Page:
What does the term "Carbon Productivity" mean?
The Consortium defines carbon productivity as the value created from fossil carbon resources (coal, oil and natural gas), just as capital productivity tracks the financial return on investment and labor productivity measures the value created from human resources. The term has also been used to describe the value created for each unit of Greenhouse Gas (GHG) emitted (McKinsey 2008, Corporate Knights 2014).
The definitions are closely linked – since fossil carbon consumption leads in most cases to GHG emissions.
Ultimately, the aim must be to understand and manage three forms of carbon flagged by Bill McDonough – durable (e.g. limestone, wood, concrete), living (e.g. lifeforms) and fugitive (e.g. atmospheric emissions).
However, defining unburned carbon as a valuable input for our industries and economies potentially provides a new perspective for innovators, entrepreneurs, managers, investors and policy-makers. As such the Consortium has focused its early efforts on fossil carbon.
What is the purpose of the Carbon Productivity Consortium?
The Consortium believes a 10x improvement in carbon productivity is both necessary and possible. We initiate and support multi-stakeholder conversations, alongside the development of appropriate tools, to drive breakthrough approaches to generate ever-more value for society from ever-less fossil carbon.
Why do we need breakthroughs in carbon productivity?
- Drastically reducing consumption of fossil carbon while protecting, enhancing and creating natural and man-made sinks for carbon
- Maintaining and growing healthy and productive economies
Balancing these challenges to remain below the 2 ̊C climate target requires us to wean our economy off fossil fuel carbon, and to achieve a huge leap in the value generated from each unit of it that we use – in other words, we need breakthroughs in carbon productivity.
How does carbon productivity align with existing approaches and tools?
Business is key to driving action on carbon and there have been many concepts and terms developed to facilitate change.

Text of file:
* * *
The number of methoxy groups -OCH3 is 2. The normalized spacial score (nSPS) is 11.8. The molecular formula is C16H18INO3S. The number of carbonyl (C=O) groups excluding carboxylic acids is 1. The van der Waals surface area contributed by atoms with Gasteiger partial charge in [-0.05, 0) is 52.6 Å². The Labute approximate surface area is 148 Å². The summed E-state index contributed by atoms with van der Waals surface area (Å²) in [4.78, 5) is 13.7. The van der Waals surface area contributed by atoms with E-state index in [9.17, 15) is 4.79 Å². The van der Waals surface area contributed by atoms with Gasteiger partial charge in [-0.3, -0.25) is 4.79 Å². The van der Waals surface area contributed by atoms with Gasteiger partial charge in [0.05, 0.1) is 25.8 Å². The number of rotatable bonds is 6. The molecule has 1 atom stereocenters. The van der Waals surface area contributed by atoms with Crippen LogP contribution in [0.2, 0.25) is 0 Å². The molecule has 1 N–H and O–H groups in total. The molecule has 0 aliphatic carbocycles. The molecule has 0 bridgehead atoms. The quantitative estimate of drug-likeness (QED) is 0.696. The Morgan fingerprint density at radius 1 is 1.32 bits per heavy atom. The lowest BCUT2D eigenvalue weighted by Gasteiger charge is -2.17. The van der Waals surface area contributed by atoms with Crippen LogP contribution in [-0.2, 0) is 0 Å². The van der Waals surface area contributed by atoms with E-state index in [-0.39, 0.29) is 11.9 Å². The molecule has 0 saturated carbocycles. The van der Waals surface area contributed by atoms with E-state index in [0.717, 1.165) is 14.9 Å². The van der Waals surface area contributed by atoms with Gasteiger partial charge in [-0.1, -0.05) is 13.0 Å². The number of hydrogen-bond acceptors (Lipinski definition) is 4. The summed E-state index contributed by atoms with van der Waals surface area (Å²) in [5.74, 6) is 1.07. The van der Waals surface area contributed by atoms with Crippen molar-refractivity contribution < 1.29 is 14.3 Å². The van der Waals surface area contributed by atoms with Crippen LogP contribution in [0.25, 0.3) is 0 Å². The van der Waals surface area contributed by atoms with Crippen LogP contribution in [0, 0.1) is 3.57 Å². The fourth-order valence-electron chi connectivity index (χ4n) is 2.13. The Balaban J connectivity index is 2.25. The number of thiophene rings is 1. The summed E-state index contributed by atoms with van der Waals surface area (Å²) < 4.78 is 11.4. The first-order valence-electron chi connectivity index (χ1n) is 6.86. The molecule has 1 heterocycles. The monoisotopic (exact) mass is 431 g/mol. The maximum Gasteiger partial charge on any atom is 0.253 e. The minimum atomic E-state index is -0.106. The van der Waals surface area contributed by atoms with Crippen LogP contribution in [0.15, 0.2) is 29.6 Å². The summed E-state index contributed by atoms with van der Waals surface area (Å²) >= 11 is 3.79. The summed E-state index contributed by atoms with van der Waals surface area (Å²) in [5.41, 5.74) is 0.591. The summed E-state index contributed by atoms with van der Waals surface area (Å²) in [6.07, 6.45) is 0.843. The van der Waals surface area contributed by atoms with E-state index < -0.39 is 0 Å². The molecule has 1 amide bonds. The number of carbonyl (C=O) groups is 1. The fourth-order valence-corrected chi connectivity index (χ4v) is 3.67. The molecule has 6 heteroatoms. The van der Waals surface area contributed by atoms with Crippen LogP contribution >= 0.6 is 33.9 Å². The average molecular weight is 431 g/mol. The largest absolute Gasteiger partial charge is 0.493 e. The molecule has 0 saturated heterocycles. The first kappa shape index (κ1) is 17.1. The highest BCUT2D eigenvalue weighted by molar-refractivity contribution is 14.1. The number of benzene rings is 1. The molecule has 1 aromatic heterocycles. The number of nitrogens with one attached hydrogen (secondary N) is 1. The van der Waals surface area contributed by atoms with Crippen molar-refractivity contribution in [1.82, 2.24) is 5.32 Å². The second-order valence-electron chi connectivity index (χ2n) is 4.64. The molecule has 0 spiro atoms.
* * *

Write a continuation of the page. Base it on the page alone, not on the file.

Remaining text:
The Carbon Productivity Tool is not intended to replace existing metrics and tools, for example, Life Cycle Assessment (LCA), the Greenhouse Gas Protocol, the Carbon Disclosure Project or Science-Based Targets. It complements these approaches and provides a fresh perspective that generates new insights and actions for industrial companies. The tool is grounded in the best of current LCA methodology and provides new summary metrics to derive new insights and improvement strategies from LCA data.
Is the Carbon Productivity Consortium unwittingly legitimising continued growth in fossil carbon use by industry?
No. That is absolutely not the intention. Use of a carbon productivity concept and tool should be grounded in a strategy for absolute reduction in fossil fuel carbon use in line with the Paris Agreement and a well below 2 ̊C climate target.
Is carbon productivity simply about addressing climate change?
Again, no. The focus of this initiative is on climate change mitigation. However, we recognise the risk from focusing on carbon at the expense of other environmental and social impacts. Our approach is nested within the work of the Future-Fit Foundation, which explores the ripple effects of change across other aspects of the biosphere, oceans and atmosphere. For all applications of carbon productivity, users are encouraged to consider potential unintended consequences on other social and environmental system values.